The Components of an Essay
Now that you have taken the time to see the connections between the rhetorical situation of your assignment, you may begin the journey into your essay. If we consider that the essay is like a journey, we may be more mindful of our intended audience, with whom we are bringing along as fellow travelers. So embarking upon the steps of the writing process we reviewed earlier, and the components of an essay we will explore now, you will be able to take your intended audience with you on a grand tour of your thoughts and insights.
Though title is the first thing your audience reads, you usually create your title last since it both reflects your essay and echoes your thesis statement. It is the overall impression of your trip; thus, you must experience the journey before giving it a name. But please do name it, since all good stories have one!
Your introduction situates your audience with the topic of your paper and often times can be thought of in terms of answering the who, what, when, where, and why (why is your thesis statement) of your paper’s topic. Think of traveling somewhere, you cannot see everything, so you will learn about and share the background of the place with your traveling companions to situate them with what is to come. Paris, anyone? Not all of Paris, but perhaps the glorious and grand museums? Or maybe a tour of Montmartre, following the footfalls of those great artists from the Belle Époque? The introduction does not need a “hook,” but rather, is an invitation to your audience to step into the world you are sharing with them and the experience that lies ahead.
Every persuasive or expository essay has a main point, a main idea, or central message—a thesis statement. Your thesis statement is where you are taking your audience along this journey of your essay to establish, advance, or defend your overall argument, so be specific and clear.
To do this, the thesis statement in college level writing should not reveal all of the topics you will address in your essay, as many of us were taught in high school. Share these reasons with your audience in your topic sentences, one at a time. This gives your audience something to look forward to learning about and experience. Stating everything in your thesis statement rivals sharing all the places you will visit on your travels at once, which can be overwhelming and provoke your audience to lose interest.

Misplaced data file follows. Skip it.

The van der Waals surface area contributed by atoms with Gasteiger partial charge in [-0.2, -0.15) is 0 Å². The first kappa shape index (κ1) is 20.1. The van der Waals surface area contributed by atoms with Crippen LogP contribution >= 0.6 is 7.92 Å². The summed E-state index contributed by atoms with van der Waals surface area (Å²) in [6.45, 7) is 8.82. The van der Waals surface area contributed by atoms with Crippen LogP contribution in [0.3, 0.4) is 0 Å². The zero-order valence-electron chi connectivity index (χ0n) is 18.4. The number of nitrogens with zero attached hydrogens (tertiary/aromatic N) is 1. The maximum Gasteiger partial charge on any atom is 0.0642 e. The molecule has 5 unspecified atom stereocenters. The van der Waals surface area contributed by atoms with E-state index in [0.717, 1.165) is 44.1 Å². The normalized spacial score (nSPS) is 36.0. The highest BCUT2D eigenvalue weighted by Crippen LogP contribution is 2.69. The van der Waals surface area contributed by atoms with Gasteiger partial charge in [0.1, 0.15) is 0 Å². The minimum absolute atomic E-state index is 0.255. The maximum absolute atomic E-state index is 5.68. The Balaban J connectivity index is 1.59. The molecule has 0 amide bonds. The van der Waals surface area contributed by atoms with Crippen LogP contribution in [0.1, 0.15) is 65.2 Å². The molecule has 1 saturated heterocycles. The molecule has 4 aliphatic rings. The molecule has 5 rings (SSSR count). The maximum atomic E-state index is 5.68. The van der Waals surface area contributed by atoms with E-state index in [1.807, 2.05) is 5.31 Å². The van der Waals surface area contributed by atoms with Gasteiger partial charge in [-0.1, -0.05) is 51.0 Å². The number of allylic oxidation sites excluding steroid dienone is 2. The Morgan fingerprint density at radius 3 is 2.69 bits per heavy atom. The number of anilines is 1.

While drafting we often list all of the reasons for our opinion about the topic in our thesis statement (like planning the itinerary of our trip), so when we revise, we remove those reasons, which make a more general (and sophisticated) thesis statement.
Depending on the length of your paper, your thesis statement may be one to two, or even three sentences. (Think about those long fifteen page papers; their thesis statements will be more complex and thus, longer than, say, a six page paper.) The longer the journey the more you experience, so the longer your thesis statement will be.
A Strong Thesis Statement: Checklist
- Comes early in the essay, typically at the end of the introduction, to establish, advance or defend your position, and give your audience a sense of what your paper will address—where you will take them on this journey.